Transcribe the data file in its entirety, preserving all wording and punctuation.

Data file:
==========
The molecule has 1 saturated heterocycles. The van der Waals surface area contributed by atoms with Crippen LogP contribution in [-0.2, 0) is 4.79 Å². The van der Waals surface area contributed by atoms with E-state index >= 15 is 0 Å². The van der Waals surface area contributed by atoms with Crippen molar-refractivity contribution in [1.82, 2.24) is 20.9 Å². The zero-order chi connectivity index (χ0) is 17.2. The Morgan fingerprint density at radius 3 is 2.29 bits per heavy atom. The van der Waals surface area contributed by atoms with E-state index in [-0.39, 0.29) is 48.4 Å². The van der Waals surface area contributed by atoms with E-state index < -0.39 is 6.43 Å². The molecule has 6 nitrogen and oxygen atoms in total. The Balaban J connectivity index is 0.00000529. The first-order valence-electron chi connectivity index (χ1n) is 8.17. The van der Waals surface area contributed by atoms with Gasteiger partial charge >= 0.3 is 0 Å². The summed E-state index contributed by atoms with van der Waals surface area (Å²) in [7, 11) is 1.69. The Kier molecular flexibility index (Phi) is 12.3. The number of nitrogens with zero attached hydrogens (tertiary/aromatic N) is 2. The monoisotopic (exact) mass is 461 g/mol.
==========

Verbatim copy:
The molecule has 1 saturated heterocycles. The van der Waals surface area contributed by atoms with Crippen LogP contribution in [-0.2, 0) is 4.79 Å². The van der Waals surface area contributed by atoms with E-state index >= 15 is 0 Å². The van der Waals surface area contributed by atoms with Crippen molar-refractivity contribution in [1.82, 2.24) is 20.9 Å². The zero-order chi connectivity index (χ0) is 17.2. The Morgan fingerprint density at radius 3 is 2.29 bits per heavy atom. The van der Waals surface area contributed by atoms with E-state index in [-0.39, 0.29) is 48.4 Å². The van der Waals surface area contributed by atoms with E-state index < -0.39 is 6.43 Å². The molecule has 6 nitrogen and oxygen atoms in total. The Balaban J connectivity index is 0.00000529. The first-order valence-electron chi connectivity index (χ1n) is 8.17. The van der Waals surface area contributed by atoms with Gasteiger partial charge >= 0.3 is 0 Å². The summed E-state index contributed by atoms with van der Waals surface area (Å²) in [7, 11) is 1.69. The Kier molecular flexibility index (Phi) is 12.3. The number of nitrogens with zero attached hydrogens (tertiary/aromatic N) is 2. The monoisotopic (exact) mass is 461 g/mol.